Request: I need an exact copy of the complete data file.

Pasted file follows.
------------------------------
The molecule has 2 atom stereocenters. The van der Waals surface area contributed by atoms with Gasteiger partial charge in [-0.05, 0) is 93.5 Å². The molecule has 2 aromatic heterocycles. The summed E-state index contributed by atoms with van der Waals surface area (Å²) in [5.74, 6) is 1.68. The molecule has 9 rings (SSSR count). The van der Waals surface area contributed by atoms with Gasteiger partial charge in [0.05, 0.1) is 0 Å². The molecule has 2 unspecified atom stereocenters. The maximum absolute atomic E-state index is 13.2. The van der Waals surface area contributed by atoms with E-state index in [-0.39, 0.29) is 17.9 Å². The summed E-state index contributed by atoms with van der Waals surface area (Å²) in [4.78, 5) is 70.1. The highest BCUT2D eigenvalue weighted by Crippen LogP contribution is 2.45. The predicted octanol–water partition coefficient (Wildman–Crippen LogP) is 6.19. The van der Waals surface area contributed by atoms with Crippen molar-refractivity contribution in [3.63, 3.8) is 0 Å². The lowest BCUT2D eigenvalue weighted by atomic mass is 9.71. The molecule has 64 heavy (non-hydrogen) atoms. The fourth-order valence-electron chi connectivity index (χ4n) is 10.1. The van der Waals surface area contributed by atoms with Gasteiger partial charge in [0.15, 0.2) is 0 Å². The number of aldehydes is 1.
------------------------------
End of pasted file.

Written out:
The molecule has 2 atom stereocenters. The van der Waals surface area contributed by atoms with Gasteiger partial charge in [-0.05, 0) is 93.5 Å². The molecule has 2 aromatic heterocycles. The summed E-state index contributed by atoms with van der Waals surface area (Å²) in [5.74, 6) is 1.68. The molecule has 9 rings (SSSR count). The van der Waals surface area contributed by atoms with Gasteiger partial charge in [0.05, 0.1) is 0 Å². The molecule has 2 unspecified atom stereocenters. The maximum absolute atomic E-state index is 13.2. The van der Waals surface area contributed by atoms with E-state index in [-0.39, 0.29) is 17.9 Å². The summed E-state index contributed by atoms with van der Waals surface area (Å²) in [4.78, 5) is 70.1. The highest BCUT2D eigenvalue weighted by Crippen LogP contribution is 2.45. The predicted octanol–water partition coefficient (Wildman–Crippen LogP) is 6.19. The van der Waals surface area contributed by atoms with Crippen molar-refractivity contribution in [3.63, 3.8) is 0 Å². The lowest BCUT2D eigenvalue weighted by atomic mass is 9.71. The molecule has 64 heavy (non-hydrogen) atoms. The fourth-order valence-electron chi connectivity index (χ4n) is 10.1. The van der Waals surface area contributed by atoms with Gasteiger partial charge in [0.15, 0.2) is 0 Å². The number of aldehydes is 1.